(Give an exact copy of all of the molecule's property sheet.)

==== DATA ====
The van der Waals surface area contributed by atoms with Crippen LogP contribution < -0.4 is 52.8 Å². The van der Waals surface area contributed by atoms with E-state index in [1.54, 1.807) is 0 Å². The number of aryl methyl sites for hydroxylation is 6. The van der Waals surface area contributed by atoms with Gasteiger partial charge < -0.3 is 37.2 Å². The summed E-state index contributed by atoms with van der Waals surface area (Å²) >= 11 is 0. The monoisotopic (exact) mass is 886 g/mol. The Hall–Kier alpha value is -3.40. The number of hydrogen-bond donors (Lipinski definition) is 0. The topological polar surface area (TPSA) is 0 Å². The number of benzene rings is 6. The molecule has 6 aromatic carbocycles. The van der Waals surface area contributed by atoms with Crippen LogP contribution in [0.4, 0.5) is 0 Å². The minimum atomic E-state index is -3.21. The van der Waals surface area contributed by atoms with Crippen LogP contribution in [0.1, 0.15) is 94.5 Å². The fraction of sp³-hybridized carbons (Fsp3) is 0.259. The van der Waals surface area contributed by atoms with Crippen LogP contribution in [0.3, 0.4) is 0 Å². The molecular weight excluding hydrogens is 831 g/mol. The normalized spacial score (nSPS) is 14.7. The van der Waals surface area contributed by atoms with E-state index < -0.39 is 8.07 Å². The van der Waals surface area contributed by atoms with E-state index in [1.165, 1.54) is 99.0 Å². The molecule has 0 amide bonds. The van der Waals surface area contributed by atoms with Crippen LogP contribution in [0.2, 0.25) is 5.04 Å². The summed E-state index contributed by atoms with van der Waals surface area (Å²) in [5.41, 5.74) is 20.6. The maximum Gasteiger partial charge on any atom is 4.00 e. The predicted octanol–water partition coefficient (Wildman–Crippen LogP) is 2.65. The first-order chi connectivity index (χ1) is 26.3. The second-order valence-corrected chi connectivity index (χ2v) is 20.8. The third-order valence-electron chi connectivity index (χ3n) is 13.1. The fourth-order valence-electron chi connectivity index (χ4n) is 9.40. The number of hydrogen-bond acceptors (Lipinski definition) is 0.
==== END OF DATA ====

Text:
The van der Waals surface area contributed by atoms with Crippen LogP contribution < -0.4 is 52.8 Å². The van der Waals surface area contributed by atoms with E-state index in [1.54, 1.807) is 0 Å². The number of aryl methyl sites for hydroxylation is 6. The van der Waals surface area contributed by atoms with Gasteiger partial charge < -0.3 is 37.2 Å². The summed E-state index contributed by atoms with van der Waals surface area (Å²) >= 11 is 0. The monoisotopic (exact) mass is 886 g/mol. The Hall–Kier alpha value is -3.40. The number of hydrogen-bond donors (Lipinski definition) is 0. The topological polar surface area (TPSA) is 0 Å². The number of benzene rings is 6. The molecule has 6 aromatic carbocycles. The van der Waals surface area contributed by atoms with Crippen LogP contribution in [0.4, 0.5) is 0 Å². The minimum atomic E-state index is -3.21. The van der Waals surface area contributed by atoms with Crippen LogP contribution in [0.1, 0.15) is 94.5 Å². The fraction of sp³-hybridized carbons (Fsp3) is 0.259. The van der Waals surface area contributed by atoms with Crippen LogP contribution in [0.3, 0.4) is 0 Å². The molecular weight excluding hydrogens is 831 g/mol. The normalized spacial score (nSPS) is 14.7. The van der Waals surface area contributed by atoms with E-state index < -0.39 is 8.07 Å². The van der Waals surface area contributed by atoms with E-state index in [1.165, 1.54) is 99.0 Å². The molecule has 0 amide bonds. The van der Waals surface area contributed by atoms with Crippen LogP contribution in [0.2, 0.25) is 5.04 Å². The summed E-state index contributed by atoms with van der Waals surface area (Å²) in [5.41, 5.74) is 20.6. The maximum Gasteiger partial charge on any atom is 4.00 e. The predicted octanol–water partition coefficient (Wildman–Crippen LogP) is 2.65. The first-order chi connectivity index (χ1) is 26.3. The second-order valence-corrected chi connectivity index (χ2v) is 20.8. The third-order valence-electron chi connectivity index (χ3n) is 13.1. The fourth-order valence-electron chi connectivity index (χ4n) is 9.40. The number of hydrogen-bond acceptors (Lipinski definition) is 0.